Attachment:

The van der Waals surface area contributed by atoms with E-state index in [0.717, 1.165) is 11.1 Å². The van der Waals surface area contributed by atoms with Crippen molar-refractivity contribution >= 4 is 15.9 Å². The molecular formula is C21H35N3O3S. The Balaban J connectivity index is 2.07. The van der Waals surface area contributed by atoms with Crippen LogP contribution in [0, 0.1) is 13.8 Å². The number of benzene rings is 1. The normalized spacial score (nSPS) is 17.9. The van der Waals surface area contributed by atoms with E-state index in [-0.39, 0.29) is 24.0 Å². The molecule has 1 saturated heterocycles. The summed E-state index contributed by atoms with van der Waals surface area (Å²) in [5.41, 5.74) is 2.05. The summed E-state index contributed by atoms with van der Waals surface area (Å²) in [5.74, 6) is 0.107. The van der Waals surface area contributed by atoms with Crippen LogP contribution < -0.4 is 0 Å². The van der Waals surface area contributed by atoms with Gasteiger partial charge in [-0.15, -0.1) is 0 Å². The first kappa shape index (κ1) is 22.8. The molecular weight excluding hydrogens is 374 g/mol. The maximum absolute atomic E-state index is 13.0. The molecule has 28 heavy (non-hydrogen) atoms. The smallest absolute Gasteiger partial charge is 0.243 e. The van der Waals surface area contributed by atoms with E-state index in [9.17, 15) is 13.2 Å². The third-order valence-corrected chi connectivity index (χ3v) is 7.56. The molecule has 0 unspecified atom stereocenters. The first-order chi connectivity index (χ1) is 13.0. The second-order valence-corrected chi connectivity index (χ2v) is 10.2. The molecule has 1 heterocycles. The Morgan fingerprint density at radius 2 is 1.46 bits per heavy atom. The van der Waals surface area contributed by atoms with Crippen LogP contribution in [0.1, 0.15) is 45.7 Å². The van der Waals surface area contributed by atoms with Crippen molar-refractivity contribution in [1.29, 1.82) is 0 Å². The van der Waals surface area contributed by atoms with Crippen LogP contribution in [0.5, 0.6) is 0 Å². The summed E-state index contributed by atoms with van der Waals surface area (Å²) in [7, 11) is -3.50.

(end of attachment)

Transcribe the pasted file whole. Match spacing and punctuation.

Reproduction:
The van der Waals surface area contributed by atoms with E-state index in [0.717, 1.165) is 11.1 Å². The van der Waals surface area contributed by atoms with Crippen molar-refractivity contribution >= 4 is 15.9 Å². The molecular formula is C21H35N3O3S. The Balaban J connectivity index is 2.07. The van der Waals surface area contributed by atoms with Crippen LogP contribution in [0, 0.1) is 13.8 Å². The number of benzene rings is 1. The normalized spacial score (nSPS) is 17.9. The van der Waals surface area contributed by atoms with E-state index in [-0.39, 0.29) is 24.0 Å². The molecule has 1 saturated heterocycles. The summed E-state index contributed by atoms with van der Waals surface area (Å²) in [5.41, 5.74) is 2.05. The summed E-state index contributed by atoms with van der Waals surface area (Å²) in [5.74, 6) is 0.107. The van der Waals surface area contributed by atoms with Crippen LogP contribution < -0.4 is 0 Å². The van der Waals surface area contributed by atoms with Gasteiger partial charge in [-0.15, -0.1) is 0 Å². The first kappa shape index (κ1) is 22.8. The molecular weight excluding hydrogens is 374 g/mol. The maximum absolute atomic E-state index is 13.0. The molecule has 28 heavy (non-hydrogen) atoms. The smallest absolute Gasteiger partial charge is 0.243 e. The van der Waals surface area contributed by atoms with E-state index in [9.17, 15) is 13.2 Å². The third-order valence-corrected chi connectivity index (χ3v) is 7.56. The molecule has 0 unspecified atom stereocenters. The first-order chi connectivity index (χ1) is 13.0. The second-order valence-corrected chi connectivity index (χ2v) is 10.2. The molecule has 1 heterocycles. The Morgan fingerprint density at radius 2 is 1.46 bits per heavy atom. The van der Waals surface area contributed by atoms with Crippen LogP contribution in [0.1, 0.15) is 45.7 Å². The van der Waals surface area contributed by atoms with Crippen molar-refractivity contribution in [1.29, 1.82) is 0 Å². The van der Waals surface area contributed by atoms with Crippen LogP contribution in [0.5, 0.6) is 0 Å². The summed E-state index contributed by atoms with van der Waals surface area (Å²) in [7, 11) is -3.50.